Seriously, I don't see any reason for you to get defensive and cop an
    attitude about his. You're the victim here - you were sold something
    that calls itself a validator, and you believed the label. The fault
    belongs to the guy who mislabeled it - no one is criticizing you for
    that. Well, Jukka is... but he criticizes *everybody*, so don't take
    that personally. :)

    > Besides, I was only trying to help a guy that was trying to replace
    > his program.


    Good for you! Seriously - I mean that. Not enough people care enough
    to help others these days.

    Having said that, your motivation says nothing one way or another
    about whether CSE is a validator. The fact that you've been using it
    with all the best intentions won't magically make CSE into something
    that it's not.

    > I know what I have


    Apparently not, if you think CSE is a validator.

    > What IS a validation program, and give me some names.


    Validation is verifying an SGML or XML document type against a
    DTD. CSE doesn't use a DTD; it uses a different process, that is more
    accurately called a lint checker.

    The W3C has an online validator:
    <http://validator.w3.org/>

    There's an HTML Validator extension for FireFox, that uses the same
    underlying code as the W3C's:
    <https://addons.mozilla.org/en-US/firefox/addon/249>

    The Web Design Group's validator is based on nsgmls parser, and is
    available both online and for local checking:
    <http://htmlhelp.com/tools/validator/>

    > Put up or shut up.


    What's with the hostility? Are you always this rude with people who
    try to help you learn something new?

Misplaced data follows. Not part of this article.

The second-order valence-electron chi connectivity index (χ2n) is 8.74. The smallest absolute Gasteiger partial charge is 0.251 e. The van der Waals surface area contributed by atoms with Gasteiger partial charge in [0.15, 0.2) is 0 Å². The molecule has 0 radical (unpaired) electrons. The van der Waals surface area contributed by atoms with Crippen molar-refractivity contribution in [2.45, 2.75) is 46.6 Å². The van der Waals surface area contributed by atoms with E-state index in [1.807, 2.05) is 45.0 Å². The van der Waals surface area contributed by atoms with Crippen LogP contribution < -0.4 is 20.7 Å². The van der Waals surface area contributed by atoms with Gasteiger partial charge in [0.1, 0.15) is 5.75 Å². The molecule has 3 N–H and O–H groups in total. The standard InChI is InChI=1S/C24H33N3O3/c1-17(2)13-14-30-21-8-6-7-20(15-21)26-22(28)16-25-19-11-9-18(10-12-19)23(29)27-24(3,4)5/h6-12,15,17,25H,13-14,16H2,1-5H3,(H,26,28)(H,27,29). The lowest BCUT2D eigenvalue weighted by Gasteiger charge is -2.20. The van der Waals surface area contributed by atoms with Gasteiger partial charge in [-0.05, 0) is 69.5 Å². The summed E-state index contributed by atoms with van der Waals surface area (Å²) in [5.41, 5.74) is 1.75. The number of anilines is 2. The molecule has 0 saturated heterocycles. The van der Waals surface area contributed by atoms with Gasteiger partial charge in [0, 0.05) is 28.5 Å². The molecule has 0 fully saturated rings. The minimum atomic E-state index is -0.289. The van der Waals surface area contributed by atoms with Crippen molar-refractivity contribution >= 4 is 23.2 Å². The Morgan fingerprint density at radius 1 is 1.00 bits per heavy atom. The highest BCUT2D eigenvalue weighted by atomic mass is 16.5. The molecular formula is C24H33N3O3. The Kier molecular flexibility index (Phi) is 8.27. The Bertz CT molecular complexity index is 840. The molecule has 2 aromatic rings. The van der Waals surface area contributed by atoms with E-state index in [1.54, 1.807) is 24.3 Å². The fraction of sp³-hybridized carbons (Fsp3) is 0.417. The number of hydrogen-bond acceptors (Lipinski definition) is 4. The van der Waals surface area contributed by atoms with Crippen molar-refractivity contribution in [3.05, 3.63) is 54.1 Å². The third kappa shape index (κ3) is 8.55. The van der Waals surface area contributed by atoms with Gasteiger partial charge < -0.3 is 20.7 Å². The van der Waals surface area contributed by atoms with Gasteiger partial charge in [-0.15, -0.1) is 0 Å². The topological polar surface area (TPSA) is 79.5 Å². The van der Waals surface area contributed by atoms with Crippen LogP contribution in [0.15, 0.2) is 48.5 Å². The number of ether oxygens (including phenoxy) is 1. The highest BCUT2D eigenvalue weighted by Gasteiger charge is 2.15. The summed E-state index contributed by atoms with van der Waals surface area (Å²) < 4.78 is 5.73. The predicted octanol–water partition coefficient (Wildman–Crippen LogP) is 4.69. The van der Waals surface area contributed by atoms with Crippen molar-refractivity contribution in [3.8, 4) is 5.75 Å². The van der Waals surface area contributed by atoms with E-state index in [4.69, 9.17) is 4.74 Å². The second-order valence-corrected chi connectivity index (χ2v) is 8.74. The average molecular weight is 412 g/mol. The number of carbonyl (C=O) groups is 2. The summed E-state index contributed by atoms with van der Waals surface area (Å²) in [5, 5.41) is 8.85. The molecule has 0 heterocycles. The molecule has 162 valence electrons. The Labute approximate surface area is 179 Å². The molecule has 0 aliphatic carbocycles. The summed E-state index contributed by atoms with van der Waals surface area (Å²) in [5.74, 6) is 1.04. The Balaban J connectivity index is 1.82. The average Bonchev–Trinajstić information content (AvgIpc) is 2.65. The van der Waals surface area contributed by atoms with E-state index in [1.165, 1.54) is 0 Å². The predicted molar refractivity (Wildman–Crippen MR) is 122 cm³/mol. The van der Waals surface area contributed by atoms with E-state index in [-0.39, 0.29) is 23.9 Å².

sherm--

    --
    My blog: http://shermspace.blogspot.com
    Cocoa programming in Perl: http://camelbones.sourceforge.net
     
    Sherm Pendley, Aug 24, 2008
    #8
  9. jACK <> writes:

    > I see some opinions tho. CSE does the validating I need and it stays
    > update and current. It is my Validator.


    The correct definition of a word is not a matter of opinion. What CSE
    does is not validating. That doesn't mean it's not useful - a lint
    checker can and usually is useful.

    > Only after the 3rd or fourth time they rant at me


    I'm not ranting about anything, I'm simply pointing out the facts: A
    validator, in the correct definition of the word as it's used with
    respect to SGML and XML, performs the specific function of parsing a
    DTD and using that to assess the validity of a document.

    CSE does not perform that function, hence it is not a validator. It
    would be better described as a "lint checker" - a useful tool, to be
    sure, but not what CSE's author claims it is.

    Think of it this way - gasoline and diesel perform roughly similar
    functions. And yet, you'd be rather angry at the station owner if the
    pump that said "gasoline" in fact was pumping diesel, wouldn't you? If
    you saw someone pulling up to the same pump, getting ready to fill